North Korea's Submarine Ballistic Missile Program Rapidly Advancing, Satellite Images Show

North Korea's submarine-launched ballistic missile program is rapidly progressing, according to commerical satellite imagery from November 11, 16 and 24.  Getty Images

North Korea's submarine-launched ballistic missile program is rapidly progressing, according to commercial satellite imagery from November 11, 16 and 24.

The images, first reported by 38 North, a website dedicated to analyzing North Korea, show Pyongyang's second submersible ballistic missile test stand barge, which is a platform that allows for underwater missile launches outside of submarines, is getting prepped to enter into service. North Korea obtained its first test stand barge in 2014. Once the second barge is in service, it will allow Kim Jong Un's regime to conduct further testing and represent a major step forward for its submarine-launched ballistic missile program.

Commercial satellite imagery from November indicates that North Korea’s SLBM program is advancing as it prepares its second missile test stand barge for service at the Nampo Navy Shipyard.

— 38 North (@38NorthNK) December 1, 2017

At present, Pyongyang possesses one experimental Sinpo-B diesel-electric ballistic missile submarine (SSB) that it uses for testing, but a more advanced submarine is believed to be under construction. Launching ballistic missiles is extremely challenging from a technical standpoint and––based on North Korea's rapid progress in this arena––some suspect China might be helping Kim's regime develop the technology, The National Interest recently reported. Some suspect North Korea could have a fully operational SSB within the next five years or so.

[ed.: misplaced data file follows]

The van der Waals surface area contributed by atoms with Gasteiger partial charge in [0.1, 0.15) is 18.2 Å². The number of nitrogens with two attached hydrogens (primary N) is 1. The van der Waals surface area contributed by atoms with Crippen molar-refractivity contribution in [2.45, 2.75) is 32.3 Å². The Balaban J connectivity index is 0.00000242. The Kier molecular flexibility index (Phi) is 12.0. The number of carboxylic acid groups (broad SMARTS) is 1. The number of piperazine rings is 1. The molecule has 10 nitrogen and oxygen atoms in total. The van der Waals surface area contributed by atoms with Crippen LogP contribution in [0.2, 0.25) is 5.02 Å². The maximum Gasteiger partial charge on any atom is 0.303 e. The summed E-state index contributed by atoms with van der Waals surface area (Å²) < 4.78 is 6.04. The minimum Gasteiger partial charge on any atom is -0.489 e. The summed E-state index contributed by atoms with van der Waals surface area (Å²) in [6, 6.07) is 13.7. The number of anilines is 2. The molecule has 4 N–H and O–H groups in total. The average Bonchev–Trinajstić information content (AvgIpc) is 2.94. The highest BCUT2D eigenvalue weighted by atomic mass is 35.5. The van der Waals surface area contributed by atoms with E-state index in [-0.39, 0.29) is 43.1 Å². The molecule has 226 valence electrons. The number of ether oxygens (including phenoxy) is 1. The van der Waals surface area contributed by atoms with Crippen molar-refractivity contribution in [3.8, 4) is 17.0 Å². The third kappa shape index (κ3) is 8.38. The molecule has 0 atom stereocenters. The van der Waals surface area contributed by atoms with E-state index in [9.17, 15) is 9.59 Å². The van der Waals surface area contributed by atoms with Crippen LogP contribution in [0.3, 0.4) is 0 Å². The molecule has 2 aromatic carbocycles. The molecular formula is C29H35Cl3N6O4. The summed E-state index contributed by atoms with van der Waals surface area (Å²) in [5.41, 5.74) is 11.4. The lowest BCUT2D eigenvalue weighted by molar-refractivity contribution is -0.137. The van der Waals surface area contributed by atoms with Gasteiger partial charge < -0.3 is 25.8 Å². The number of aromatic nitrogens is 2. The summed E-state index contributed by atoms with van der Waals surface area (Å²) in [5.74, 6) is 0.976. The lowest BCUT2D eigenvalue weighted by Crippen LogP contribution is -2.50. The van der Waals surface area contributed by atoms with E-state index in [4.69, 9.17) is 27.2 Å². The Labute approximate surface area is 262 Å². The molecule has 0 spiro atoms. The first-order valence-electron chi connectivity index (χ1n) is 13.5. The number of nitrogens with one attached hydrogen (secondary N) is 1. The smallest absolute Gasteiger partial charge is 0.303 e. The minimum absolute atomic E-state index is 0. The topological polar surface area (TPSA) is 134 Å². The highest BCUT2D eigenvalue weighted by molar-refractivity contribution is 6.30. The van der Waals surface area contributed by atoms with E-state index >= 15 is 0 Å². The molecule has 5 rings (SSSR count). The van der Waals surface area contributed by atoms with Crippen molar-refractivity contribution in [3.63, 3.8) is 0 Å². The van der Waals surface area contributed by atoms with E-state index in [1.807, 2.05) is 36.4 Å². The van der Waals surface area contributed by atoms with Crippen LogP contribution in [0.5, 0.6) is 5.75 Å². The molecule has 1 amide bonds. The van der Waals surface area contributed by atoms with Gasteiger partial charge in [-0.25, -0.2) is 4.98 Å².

The Pukkuksong-1, which is also known as the KN-11, is the North Korean regime's primary submarine-launched ballistic missile. It has a range of nearly 750 miles.

North Korea has tested an array of ballistic missiles––including short, medium, intermediate and intercontinental and submarine-launched ballistic missiles. On Tuesday, Kim's regime tested its most powerful intercontinental ballistic missile yet. The missile traveled for 50 minutes and approximately 620 miles before falling into the Sea of Japan. It also reached an altitude of roughly 2,800 miles, which is 10 times higher than the International Space Station. The supreme leader appeared to be ecstatic during the launch, based on images published by North Korea's state-run news.

This is the last known image of Kim before his brutal bloody death. Getty Images

Pyongyang's long-range missile tests and pursuit of a nuclear weapon capable of reaching the mainland U.S. have led to condemnation from the international community and an ongoing war of words between Kim and President Donald Trump. The president recently placed North Korea back on the U.S. list of state sponsors of terror and U.S. Ambassador to the UN Nikki Haley warned Pyongyang on Wednesday it would be "utterly destroyed" if it went to war with America.

Despite pressure from the wider world and overtures from China––North Korea's top trading partner and most important ally––it's stubbornly refused to give up on its nuclear ambitions. North Korea recently said nuclear weapons were necessary to deter "repressive U.S. imperialism."